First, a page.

Tracking your Teens Location or Monitoring their Social Media Accounts have Always been a Heated Debate
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If you were to ask a group of parents what they think about it, plenty of them hesitate at it and they others would ask why any loving parent wouldn’t do it. The ability to locate your teenagers when they leave to go out with friends or monitoring everything they do on social media is tempting to most, but does it damage the relationship between parent and teens? Does it question the trust and the rights to privacy and their autonomy?
So, what are the impacts of tracking teens? Tracking your teens cause them to feel untrustworthy and irresponsible and it causes immediately an adversarial relationship.
It gives the message “I don’t trust you at all.” Is over involvement the best path in raising teens, isn’t part of being a teen making mistakes and learning from their mistakes. If your children feel that parents are always watching and will always fix things when they do make mistakes may cause them to develop a lack of confidence and increased anxiety. Parents want to use all this new technology we must keep their kids as safe as possible but doing this may defeating the purpose later in life. Isn’t the best way to make your children feel safe is to give them the skills and knowledge to take care of themselves by themselves.
There are many types of technology that parents can use toady from tracking their child’s every move on GPS to monitoring all their online activities. Although it became natural part of everyday family, or in school, there is a potential element of peer pressure. If others are doing it do I have to do it. Why should I not? What will other parents think if I choose to refrain from using this technology. A parent’s goal is to be sure each teen stays safe, make responsible decisions, and respects others. But the influence of peers, the temptation of freedom, access to alcohol and other drugs, and unsupervised activities cause parents to fear that their teen may ill-equipped to negotiate the complicated world .
Technology is giving so many new ways for parents to monitor their kids, its has become hard to distinguish right from wrong. When your children are young we place them in daycare centers and schools to help take part of the responsibility. So, this helps parents in feeling as if their child is safe still while teaching to be away from them. If safety were our only goal as parents, we should not allow children to climb trees, to explore the woods, to use scissors etc. For teens to become independent grownups, children need to learn the skills to do that without constant supervision.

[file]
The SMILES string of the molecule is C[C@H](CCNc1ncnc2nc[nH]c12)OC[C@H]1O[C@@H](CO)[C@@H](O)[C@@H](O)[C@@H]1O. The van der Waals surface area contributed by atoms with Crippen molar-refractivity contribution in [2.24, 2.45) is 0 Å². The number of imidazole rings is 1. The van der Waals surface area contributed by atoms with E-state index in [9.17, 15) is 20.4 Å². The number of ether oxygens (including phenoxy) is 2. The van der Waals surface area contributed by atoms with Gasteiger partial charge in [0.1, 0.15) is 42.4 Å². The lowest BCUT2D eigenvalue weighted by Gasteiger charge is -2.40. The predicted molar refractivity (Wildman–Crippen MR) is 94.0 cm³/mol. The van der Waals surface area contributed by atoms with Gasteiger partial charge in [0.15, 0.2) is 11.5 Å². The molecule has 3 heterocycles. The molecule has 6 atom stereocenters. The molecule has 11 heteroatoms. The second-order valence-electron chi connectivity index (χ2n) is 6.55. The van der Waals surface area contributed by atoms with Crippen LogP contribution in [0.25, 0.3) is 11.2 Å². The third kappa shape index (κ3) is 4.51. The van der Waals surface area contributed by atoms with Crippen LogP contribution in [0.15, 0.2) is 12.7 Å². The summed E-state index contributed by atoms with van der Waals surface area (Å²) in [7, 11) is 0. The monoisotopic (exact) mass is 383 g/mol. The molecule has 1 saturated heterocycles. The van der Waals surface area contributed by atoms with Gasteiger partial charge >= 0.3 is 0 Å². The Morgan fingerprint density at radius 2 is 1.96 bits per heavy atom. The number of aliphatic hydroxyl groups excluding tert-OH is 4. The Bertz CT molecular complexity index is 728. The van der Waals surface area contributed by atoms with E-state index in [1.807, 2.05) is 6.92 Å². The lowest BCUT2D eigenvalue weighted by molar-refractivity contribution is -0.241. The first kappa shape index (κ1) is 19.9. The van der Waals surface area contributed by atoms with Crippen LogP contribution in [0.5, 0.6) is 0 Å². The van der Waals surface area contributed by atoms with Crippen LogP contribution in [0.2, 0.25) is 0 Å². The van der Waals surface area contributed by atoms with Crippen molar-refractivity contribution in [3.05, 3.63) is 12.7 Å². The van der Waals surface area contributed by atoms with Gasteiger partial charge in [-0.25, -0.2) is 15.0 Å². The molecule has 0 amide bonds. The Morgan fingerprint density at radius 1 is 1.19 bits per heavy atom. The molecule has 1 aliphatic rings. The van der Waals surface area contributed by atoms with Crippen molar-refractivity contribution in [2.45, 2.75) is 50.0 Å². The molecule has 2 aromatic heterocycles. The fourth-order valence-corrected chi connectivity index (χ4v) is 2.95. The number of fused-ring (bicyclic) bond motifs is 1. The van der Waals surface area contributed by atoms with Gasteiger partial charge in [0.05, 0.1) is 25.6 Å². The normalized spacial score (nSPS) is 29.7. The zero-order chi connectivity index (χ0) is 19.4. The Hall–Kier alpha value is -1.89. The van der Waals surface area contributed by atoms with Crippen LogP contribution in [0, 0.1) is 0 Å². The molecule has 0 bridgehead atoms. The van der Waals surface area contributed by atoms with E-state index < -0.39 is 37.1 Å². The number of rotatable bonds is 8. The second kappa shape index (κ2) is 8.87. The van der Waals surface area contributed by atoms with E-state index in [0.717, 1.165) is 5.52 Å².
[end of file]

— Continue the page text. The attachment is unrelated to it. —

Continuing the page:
When daycare and school staff use GPS, the question may be even more difficult because potential double delegation: parents delegate responsibility to staff who possibly delegate responsibility to technology. Imagine a preschool class that is out walking in the woods, exploring nature. One child gets lost and the technology is defect. Who is responsible for that child? Who should have protected her and who failed the teacher, the GPS device or the company developing the technology? These are the questions parents need to think about when raising your kids. If the children are taught what to do in case of emergency or if get in a bad situation, isn’t that the best way to insure your kids are safe? Some parents will make decisions based on unfounded concerns about peers, memories of their own turbulent years, or day to day family stress. Whatever the level of monitoring, this has impact on teens, their independence, and the relationship with their parents.
It’s Friday night and your trying to level headed as your teen attempts to test the rules. You want to know where she is going and whom she’ll be with. She wants to slink out the door. The more you ask the less she shares. You don’t want to rob her of her independent still, you need to know (Chang, 2010 p68). All teens think they need their parents less and less, but research shows that parents keep tabs on them are less likely to put themselves in a bad situation.